YOU WERE ALWAYS COMING HOME
And that morning, your mother will wake in an empty house. She’ll remember that she dreamed you came home in the night, one of those vivid dreams that feels like it must be true, dreamed the opening and closing of the front door, the soft tread of your feet bare on the floor, the dangle of your party shoes in your hand.
Before you left, you kissed her on the forehead, I’m heading to town with some friends, and there was a truck waiting outside in the driveway and your mother dreamed that too, its low-belly rumble return, so she rises from the couch where she slept waiting for you and goes to your room expecting to find you there.
But there is only the fuzz-bundle kitten you found in the alley at your pizza-place job in town that you named Centipede after one of the machines in the back room, the ones your whiteboss always called classic, called retro, but they only looked old to you, like ruins, you told the cute delivery boy and he laughed in that way boys do when they don’t quite understand. You kept the kitten in the back seat of your car that night with a slice of pizza and an open bottle of water and when you brought it home to your mother, she said that cat has heartbreak eyes, and put some milk in a bowl for it.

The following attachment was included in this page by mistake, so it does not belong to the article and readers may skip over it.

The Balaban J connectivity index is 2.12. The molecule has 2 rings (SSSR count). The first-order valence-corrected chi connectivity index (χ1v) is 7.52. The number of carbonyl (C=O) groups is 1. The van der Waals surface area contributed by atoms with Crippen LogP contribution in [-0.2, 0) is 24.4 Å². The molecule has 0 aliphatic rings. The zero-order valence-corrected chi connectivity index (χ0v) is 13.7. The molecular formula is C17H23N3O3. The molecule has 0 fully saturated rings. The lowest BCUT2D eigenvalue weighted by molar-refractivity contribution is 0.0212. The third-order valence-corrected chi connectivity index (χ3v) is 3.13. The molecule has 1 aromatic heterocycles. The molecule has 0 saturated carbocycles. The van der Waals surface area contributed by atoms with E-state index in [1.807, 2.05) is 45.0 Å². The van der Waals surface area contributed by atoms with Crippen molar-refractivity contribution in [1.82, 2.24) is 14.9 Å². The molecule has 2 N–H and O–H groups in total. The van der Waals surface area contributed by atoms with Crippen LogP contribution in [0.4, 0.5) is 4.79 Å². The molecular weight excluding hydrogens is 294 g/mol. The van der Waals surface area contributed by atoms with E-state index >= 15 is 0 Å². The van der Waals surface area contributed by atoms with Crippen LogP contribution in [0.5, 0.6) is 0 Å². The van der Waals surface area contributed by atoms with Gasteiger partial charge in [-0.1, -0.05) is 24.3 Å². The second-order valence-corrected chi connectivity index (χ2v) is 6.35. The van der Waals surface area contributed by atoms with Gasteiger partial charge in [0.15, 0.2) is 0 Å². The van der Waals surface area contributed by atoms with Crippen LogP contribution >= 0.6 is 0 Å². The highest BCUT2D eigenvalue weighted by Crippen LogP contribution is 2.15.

The kitten will come mewing out to your mother that morning, wend around and around her feet all the way out to the kitchen. Your mother will check her phone for messages, will start a batch of cinnamon pancakes on the stove, your favorite, so they will be ready when you return. She will be thinking when you return, won’t be thinking of the days and days and days ahead, not yet, the signs and the search and the red handprint painted over her mouth, she will stir the cinnamon into the batter and outside the sun will be frozen-bright on the white snow and the rush-startle of sparrows from the ground when she opens the curtains will make her think of the distant, sad call of thunder.
Listen to "As She Dreams" by Goth Babe, selected to accompany "You Were Always Coming Home," below:
CATHY ULRICH (she/her) remembers when she was a kid, there were always arcade games at the pizza place. Her work has been published in various journals, including The Phare, Citron Review and Truffle.